There are straws in the wind that this might change. A lot of managers and players are now talking about the need for a B championship, provided it is run properly. The real difficulty for these managers is that a lot of players will head away after the first round and Boston last year had any amount of county men dressed as painters, plumbers and carpenters. It will be the same this year and maybe a B championship won't entice them to stay . . . but it is worth a shot.

Players were only opposed to a B competition when they thought it was throwing them out of the real thing, but a secondary championship after they have had their provincial run would not have much opposition if it was resourced properly, with semi-finals and the final in Croke Park, a separate All Star scheme and a trip abroad for the finalists. It's not too much to ask.

The big cup will head to O'Connell Street again if Dublin can maintain anything like last year's standard. Everyone else's chances are determined by that alone. Dublin can afford to slip a little and still win because there is no evidence that any other county has improved dramatically. The closest on form is Mayo. So would the real Mayo please stand up? Are they the version that beat Tyrone and Kerry (twice) in the Allianz League or the team I watched in Croke Park on a Saturday night getting smashed by Dublin?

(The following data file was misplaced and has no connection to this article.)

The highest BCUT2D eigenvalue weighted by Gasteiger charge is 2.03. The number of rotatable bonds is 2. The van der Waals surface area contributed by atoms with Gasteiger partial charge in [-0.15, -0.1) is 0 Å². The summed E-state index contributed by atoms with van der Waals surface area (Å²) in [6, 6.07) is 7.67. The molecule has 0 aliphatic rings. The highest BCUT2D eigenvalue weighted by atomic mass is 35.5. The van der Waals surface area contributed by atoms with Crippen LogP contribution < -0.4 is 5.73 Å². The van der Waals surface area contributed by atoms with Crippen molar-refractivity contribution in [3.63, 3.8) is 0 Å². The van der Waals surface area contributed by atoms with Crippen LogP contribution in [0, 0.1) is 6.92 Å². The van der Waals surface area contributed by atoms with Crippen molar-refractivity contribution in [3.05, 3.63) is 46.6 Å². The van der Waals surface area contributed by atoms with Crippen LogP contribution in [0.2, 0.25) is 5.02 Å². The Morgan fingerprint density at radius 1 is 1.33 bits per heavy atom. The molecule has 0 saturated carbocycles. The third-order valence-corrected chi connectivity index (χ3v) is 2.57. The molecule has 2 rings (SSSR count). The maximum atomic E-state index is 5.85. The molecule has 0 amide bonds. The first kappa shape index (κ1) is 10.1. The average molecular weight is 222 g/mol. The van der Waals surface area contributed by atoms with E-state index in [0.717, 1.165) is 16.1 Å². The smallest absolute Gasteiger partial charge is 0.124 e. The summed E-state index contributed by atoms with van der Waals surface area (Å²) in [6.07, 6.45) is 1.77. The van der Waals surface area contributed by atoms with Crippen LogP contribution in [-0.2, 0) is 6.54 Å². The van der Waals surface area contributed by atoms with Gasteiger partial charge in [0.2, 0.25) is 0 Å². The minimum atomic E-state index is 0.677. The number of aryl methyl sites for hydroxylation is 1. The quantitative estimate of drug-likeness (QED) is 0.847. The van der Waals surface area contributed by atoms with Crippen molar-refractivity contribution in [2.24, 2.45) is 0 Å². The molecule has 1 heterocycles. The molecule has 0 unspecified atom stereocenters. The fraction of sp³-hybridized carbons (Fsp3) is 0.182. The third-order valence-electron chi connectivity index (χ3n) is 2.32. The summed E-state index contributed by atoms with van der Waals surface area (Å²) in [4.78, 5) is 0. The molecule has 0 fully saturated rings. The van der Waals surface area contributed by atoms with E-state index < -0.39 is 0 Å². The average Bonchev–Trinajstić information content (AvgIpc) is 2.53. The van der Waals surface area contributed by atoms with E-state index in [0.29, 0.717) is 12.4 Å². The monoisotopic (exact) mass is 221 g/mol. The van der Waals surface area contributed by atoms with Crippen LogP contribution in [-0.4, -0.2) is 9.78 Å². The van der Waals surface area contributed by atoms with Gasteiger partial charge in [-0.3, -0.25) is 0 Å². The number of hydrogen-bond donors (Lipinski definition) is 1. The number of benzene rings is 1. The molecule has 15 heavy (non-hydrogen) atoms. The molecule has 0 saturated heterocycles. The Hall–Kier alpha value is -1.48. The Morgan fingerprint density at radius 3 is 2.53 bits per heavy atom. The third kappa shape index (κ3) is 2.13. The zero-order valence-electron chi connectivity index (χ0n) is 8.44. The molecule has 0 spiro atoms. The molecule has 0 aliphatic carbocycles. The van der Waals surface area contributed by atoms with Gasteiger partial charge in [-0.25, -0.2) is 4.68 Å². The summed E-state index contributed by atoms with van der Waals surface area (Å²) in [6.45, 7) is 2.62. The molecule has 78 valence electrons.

The great thing from a Mayo point of view is that the enthusiasm is back . . . and I am only talking about the supporters. They frightened the naked horseman's poor steed in Times Square last weekend when they had an impromptu party. Imagine if they won the All-Ireland, there would be street parties in every capital city in the world. Hopefully it will happen but I'm a realist and don't see it happening this year.